Simulations are suitable for teaching and training skills. Yet the effectiveness of a simulator can be improved if it is combined with gamification techniques. By improving the experience of simulations through gamification, users will stay motivated longer and will be better trained.
A simulation is an imitation of reality. Simulators can be used for surgical training, and educating students.
Simulations are also suitable for training and demonstrating practical training situations. Yet the use of simulators has its challenges. Target users are known to struggle with the required motivation needed to maximize the training effect of simulators. This was the case at the University Medical Center Groningen. Surgeons found the training simulator boring and made little use of it, although they derived great pleasure from playing Angry Birds during each break.
Making simulators more effective with gamification
Simulators often do not use gamification techniques. Trainees may find the simulator incredibly fun in the beginning, but in the long run their motivation dwindles fast, decreasing effectiveness.
Gamification is a technique in which game elements are incorporated into a process to motivate users. We all like a challenge or a competition. It motivates us to go the extra mile and to be the best, especially when there is a reward in return. There is a reason why games use a leaderboard, badges, rewards and the sense of competition among players.
A major advantage of gamification is that it is relatively easy and quick to implement. Suppose it is possible to keep score in the simulation, then a competition between users can already be set up. In the next section, we give more examples of gamification techniques for simulators.
Gamification techniques for simulators
There are several gamification techniques that can be used to stimulate human emotions and create a positive user experience. The main elements for a good gamification solution are challenges, goals, rewards, feedback and competition.
1. Challenges and goals
Motivation comes by pursuing challenges and goals. In gamification, there can be different (end) goals. Think of achieving a certain number of points, becoming first on the leaderboard or completing a level. When we achieve such a challenge, the hormone endorphins are released in our brains. This is also called the happiness hormone. It makes us feel euphoric.
Sometimes there can also be a goal in the form of a game story. You often see this in serious games, such as Underground. This game is about the brave girl, Sari, who has her robot friend Sw4nk. Sari’s father is not happy with Sw4nk and sends him to the mines. As Sari, you (the player), tries to free Sw4nk from the mines. Players, surgeons, in this case, empathize with the characters and have the end goal of freeing the robot boyfriend. This motivates them to complete all the levels and finish the game.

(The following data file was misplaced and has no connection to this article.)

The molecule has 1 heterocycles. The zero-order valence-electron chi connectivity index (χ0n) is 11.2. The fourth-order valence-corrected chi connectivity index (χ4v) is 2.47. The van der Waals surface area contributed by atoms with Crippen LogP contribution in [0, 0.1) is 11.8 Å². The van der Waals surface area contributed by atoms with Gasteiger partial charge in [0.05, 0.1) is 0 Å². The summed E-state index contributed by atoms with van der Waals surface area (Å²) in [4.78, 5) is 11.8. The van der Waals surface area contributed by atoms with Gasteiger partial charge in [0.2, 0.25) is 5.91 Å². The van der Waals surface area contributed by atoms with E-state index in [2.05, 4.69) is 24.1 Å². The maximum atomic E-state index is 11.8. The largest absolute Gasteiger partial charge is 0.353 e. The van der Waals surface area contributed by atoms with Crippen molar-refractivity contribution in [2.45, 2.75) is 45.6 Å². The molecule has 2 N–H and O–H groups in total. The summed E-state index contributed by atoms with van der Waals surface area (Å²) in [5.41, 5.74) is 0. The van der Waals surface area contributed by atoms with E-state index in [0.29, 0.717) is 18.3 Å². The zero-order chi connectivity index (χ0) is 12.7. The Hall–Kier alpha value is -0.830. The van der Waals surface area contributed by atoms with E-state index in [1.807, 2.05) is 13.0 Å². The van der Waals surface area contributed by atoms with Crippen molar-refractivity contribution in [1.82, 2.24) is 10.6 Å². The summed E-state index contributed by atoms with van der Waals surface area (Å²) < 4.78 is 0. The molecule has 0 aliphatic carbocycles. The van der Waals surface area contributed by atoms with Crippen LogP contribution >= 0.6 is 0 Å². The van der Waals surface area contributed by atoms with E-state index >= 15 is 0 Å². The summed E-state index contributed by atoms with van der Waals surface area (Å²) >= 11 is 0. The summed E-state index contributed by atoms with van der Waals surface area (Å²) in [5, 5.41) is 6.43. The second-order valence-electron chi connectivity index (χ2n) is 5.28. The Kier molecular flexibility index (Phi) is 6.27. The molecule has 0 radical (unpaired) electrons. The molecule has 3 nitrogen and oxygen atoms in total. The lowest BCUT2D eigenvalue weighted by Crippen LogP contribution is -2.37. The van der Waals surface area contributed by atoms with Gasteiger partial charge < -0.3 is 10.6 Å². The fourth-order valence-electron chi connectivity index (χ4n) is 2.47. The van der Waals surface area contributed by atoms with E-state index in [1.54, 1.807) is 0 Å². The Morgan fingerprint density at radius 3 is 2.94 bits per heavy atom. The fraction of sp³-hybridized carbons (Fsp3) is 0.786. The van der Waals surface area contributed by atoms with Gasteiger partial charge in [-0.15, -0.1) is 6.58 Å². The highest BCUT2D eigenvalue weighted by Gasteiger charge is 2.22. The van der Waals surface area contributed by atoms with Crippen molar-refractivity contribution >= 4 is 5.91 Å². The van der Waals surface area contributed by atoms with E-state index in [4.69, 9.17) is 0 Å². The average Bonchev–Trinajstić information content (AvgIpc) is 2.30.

2. Rewards and feedback
Challenges and goals are more fun when you achieve them. There is a reason why sales departments often use sales targets. If the employee reaches them, he or she receives a bonus. Of course, you don’t have to give a financial bonus if someone makes sufficient use of a simulation. You can also work with points and badges.
Points are a reward for successfully completing an activity. These points also provide insight into game progress. An important function of points is to provide feedback.
Badges work both as a reward and as a way of providing feedback to the player. When a player completes a level or challenge, he or she receives a visual badge. This in turn helps to stimulate the happiness hormone. In addition, badges provide insight into progress. For example, the player can be told in advance that there are 12 badges to be earned. The player then knows that with 8 badges he or she is well on his way to the top of the leaderboard. A gamified simulator must be built in such a way that each user has his own account, where he can see the progress.
Learning as a team is more effective. Playing together or competing against other players also has a positive effect on the user experience of a gamified simulator. Leaderboards are a way to stimulate competition between players. A leaderboard is a visual ranking based on the number of points gained. You have insight into your total score and that of other players. For instance, when a player sees that he or she is in second place with 4 points behind, he or she is motivated to play more and capture first place.
If the gamified simulator cannot display a visual leaderboard, an offline leaderboard can be used. Here With the leaderboard, the players or the supervisor can keep track of the total scores. At the end of the competition, prizes can be given out to the top scorers.
Simulators are still suitable for training and for preparing trainees for real-life situations. The effectiveness of a simulator can be improved with gamification techniques, such as challenges, rewards and competition. By using these techniques, the target audience is more motivated, both in the short and long term.
Want to know more about gamification for simulations? Please contact Tim Laning to discuss it: